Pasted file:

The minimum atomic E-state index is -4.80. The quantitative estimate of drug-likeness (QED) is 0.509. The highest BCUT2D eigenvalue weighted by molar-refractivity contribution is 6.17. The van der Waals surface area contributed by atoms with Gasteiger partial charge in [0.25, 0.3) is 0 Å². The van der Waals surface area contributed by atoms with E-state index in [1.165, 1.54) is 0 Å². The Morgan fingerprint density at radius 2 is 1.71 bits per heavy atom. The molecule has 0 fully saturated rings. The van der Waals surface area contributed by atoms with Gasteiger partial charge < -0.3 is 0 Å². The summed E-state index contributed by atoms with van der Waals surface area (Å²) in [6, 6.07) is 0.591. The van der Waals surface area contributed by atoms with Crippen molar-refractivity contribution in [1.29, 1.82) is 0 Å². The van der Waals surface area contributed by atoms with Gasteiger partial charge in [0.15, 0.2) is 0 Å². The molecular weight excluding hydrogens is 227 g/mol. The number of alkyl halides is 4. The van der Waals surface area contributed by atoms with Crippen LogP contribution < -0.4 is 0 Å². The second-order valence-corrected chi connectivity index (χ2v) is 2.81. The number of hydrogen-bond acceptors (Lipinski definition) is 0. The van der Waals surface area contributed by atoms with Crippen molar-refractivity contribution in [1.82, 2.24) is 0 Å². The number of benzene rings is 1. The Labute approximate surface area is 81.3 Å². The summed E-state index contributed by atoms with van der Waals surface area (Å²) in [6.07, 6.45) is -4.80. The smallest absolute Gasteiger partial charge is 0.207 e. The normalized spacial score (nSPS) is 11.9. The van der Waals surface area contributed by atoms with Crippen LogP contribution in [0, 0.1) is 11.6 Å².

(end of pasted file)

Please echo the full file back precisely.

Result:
The minimum atomic E-state index is -4.80. The quantitative estimate of drug-likeness (QED) is 0.509. The highest BCUT2D eigenvalue weighted by molar-refractivity contribution is 6.17. The van der Waals surface area contributed by atoms with Gasteiger partial charge in [0.25, 0.3) is 0 Å². The van der Waals surface area contributed by atoms with E-state index in [1.165, 1.54) is 0 Å². The Morgan fingerprint density at radius 2 is 1.71 bits per heavy atom. The molecule has 0 fully saturated rings. The van der Waals surface area contributed by atoms with Gasteiger partial charge < -0.3 is 0 Å². The summed E-state index contributed by atoms with van der Waals surface area (Å²) in [6, 6.07) is 0.591. The van der Waals surface area contributed by atoms with Crippen molar-refractivity contribution in [1.29, 1.82) is 0 Å². The van der Waals surface area contributed by atoms with Gasteiger partial charge in [0.15, 0.2) is 0 Å². The molecular weight excluding hydrogens is 227 g/mol. The number of alkyl halides is 4. The van der Waals surface area contributed by atoms with Crippen LogP contribution < -0.4 is 0 Å². The second-order valence-corrected chi connectivity index (χ2v) is 2.81. The number of hydrogen-bond acceptors (Lipinski definition) is 0. The van der Waals surface area contributed by atoms with Crippen molar-refractivity contribution in [1.82, 2.24) is 0 Å². The number of benzene rings is 1. The Labute approximate surface area is 81.3 Å². The summed E-state index contributed by atoms with van der Waals surface area (Å²) in [6.07, 6.45) is -4.80. The smallest absolute Gasteiger partial charge is 0.207 e. The normalized spacial score (nSPS) is 11.9. The van der Waals surface area contributed by atoms with Crippen LogP contribution in [0, 0.1) is 11.6 Å².